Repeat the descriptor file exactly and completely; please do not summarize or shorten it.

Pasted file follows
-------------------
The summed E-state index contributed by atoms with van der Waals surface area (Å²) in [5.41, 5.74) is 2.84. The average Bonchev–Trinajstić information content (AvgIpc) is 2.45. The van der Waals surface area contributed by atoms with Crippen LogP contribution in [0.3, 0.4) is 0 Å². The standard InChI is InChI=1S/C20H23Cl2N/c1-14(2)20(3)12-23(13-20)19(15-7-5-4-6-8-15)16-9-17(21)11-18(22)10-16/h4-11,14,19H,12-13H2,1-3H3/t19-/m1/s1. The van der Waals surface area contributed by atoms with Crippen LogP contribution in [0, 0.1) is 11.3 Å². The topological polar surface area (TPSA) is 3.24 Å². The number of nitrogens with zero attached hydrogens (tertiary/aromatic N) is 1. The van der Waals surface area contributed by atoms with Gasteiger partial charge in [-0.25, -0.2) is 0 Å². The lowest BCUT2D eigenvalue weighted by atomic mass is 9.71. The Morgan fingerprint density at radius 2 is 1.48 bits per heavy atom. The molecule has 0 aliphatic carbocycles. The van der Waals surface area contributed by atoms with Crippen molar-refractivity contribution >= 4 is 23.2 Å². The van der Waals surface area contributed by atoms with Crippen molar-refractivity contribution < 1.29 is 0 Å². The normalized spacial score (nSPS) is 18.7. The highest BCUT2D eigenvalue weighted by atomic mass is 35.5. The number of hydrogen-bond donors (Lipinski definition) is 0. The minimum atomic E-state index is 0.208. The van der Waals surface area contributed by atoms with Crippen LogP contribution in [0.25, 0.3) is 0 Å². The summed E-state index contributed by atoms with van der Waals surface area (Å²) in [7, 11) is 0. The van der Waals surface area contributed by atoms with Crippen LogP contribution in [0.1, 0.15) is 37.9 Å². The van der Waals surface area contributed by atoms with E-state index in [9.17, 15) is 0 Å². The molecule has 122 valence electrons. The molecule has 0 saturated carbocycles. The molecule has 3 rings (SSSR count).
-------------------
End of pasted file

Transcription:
The summed E-state index contributed by atoms with van der Waals surface area (Å²) in [5.41, 5.74) is 2.84. The average Bonchev–Trinajstić information content (AvgIpc) is 2.45. The van der Waals surface area contributed by atoms with Crippen LogP contribution in [0.3, 0.4) is 0 Å². The standard InChI is InChI=1S/C20H23Cl2N/c1-14(2)20(3)12-23(13-20)19(15-7-5-4-6-8-15)16-9-17(21)11-18(22)10-16/h4-11,14,19H,12-13H2,1-3H3/t19-/m1/s1. The van der Waals surface area contributed by atoms with Crippen LogP contribution in [0, 0.1) is 11.3 Å². The topological polar surface area (TPSA) is 3.24 Å². The number of nitrogens with zero attached hydrogens (tertiary/aromatic N) is 1. The van der Waals surface area contributed by atoms with Gasteiger partial charge in [-0.25, -0.2) is 0 Å². The lowest BCUT2D eigenvalue weighted by atomic mass is 9.71. The Morgan fingerprint density at radius 2 is 1.48 bits per heavy atom. The molecule has 0 aliphatic carbocycles. The van der Waals surface area contributed by atoms with Crippen molar-refractivity contribution >= 4 is 23.2 Å². The van der Waals surface area contributed by atoms with Crippen molar-refractivity contribution < 1.29 is 0 Å². The normalized spacial score (nSPS) is 18.7. The highest BCUT2D eigenvalue weighted by atomic mass is 35.5. The number of hydrogen-bond donors (Lipinski definition) is 0. The minimum atomic E-state index is 0.208. The van der Waals surface area contributed by atoms with Crippen LogP contribution in [0.25, 0.3) is 0 Å². The summed E-state index contributed by atoms with van der Waals surface area (Å²) in [7, 11) is 0. The van der Waals surface area contributed by atoms with Crippen LogP contribution in [0.1, 0.15) is 37.9 Å². The van der Waals surface area contributed by atoms with E-state index in [9.17, 15) is 0 Å². The molecule has 122 valence electrons. The molecule has 0 saturated carbocycles. The molecule has 3 rings (SSSR count).